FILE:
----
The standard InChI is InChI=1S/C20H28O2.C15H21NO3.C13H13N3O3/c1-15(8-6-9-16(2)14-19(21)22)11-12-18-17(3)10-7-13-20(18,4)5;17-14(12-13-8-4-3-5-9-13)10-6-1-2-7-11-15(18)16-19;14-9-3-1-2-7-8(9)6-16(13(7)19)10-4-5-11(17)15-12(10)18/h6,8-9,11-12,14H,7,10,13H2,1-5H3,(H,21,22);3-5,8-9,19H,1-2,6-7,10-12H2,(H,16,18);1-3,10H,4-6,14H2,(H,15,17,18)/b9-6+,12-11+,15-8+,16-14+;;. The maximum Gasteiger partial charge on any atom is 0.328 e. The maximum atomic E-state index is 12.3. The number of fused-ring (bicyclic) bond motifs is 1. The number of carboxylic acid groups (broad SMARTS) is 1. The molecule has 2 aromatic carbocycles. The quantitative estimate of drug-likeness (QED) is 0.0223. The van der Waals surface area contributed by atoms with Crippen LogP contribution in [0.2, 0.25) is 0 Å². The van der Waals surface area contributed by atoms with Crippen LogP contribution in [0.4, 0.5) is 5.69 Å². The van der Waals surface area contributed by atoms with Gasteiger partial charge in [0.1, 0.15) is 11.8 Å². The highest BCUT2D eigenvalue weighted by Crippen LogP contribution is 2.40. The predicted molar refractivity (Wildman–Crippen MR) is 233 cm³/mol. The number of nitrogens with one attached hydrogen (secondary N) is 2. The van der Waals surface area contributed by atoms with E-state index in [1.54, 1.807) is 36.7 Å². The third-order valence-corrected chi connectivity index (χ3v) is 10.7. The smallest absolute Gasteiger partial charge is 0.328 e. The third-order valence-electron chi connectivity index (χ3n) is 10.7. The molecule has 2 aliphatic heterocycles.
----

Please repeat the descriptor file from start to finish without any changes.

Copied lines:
The standard InChI is InChI=1S/C20H28O2.C15H21NO3.C13H13N3O3/c1-15(8-6-9-16(2)14-19(21)22)11-12-18-17(3)10-7-13-20(18,4)5;17-14(12-13-8-4-3-5-9-13)10-6-1-2-7-11-15(18)16-19;14-9-3-1-2-7-8(9)6-16(13(7)19)10-4-5-11(17)15-12(10)18/h6,8-9,11-12,14H,7,10,13H2,1-5H3,(H,21,22);3-5,8-9,19H,1-2,6-7,10-12H2,(H,16,18);1-3,10H,4-6,14H2,(H,15,17,18)/b9-6+,12-11+,15-8+,16-14+;;. The maximum Gasteiger partial charge on any atom is 0.328 e. The maximum atomic E-state index is 12.3. The number of fused-ring (bicyclic) bond motifs is 1. The number of carboxylic acid groups (broad SMARTS) is 1. The molecule has 2 aromatic carbocycles. The quantitative estimate of drug-likeness (QED) is 0.0223. The van der Waals surface area contributed by atoms with Crippen LogP contribution in [0.2, 0.25) is 0 Å². The van der Waals surface area contributed by atoms with Crippen LogP contribution in [0.4, 0.5) is 5.69 Å². The van der Waals surface area contributed by atoms with Gasteiger partial charge in [0.1, 0.15) is 11.8 Å². The highest BCUT2D eigenvalue weighted by Crippen LogP contribution is 2.40. The predicted molar refractivity (Wildman–Crippen MR) is 233 cm³/mol. The number of nitrogens with one attached hydrogen (secondary N) is 2. The van der Waals surface area contributed by atoms with E-state index in [1.54, 1.807) is 36.7 Å². The third-order valence-corrected chi connectivity index (χ3v) is 10.7. The smallest absolute Gasteiger partial charge is 0.328 e. The third-order valence-electron chi connectivity index (χ3n) is 10.7. The molecule has 2 aliphatic heterocycles.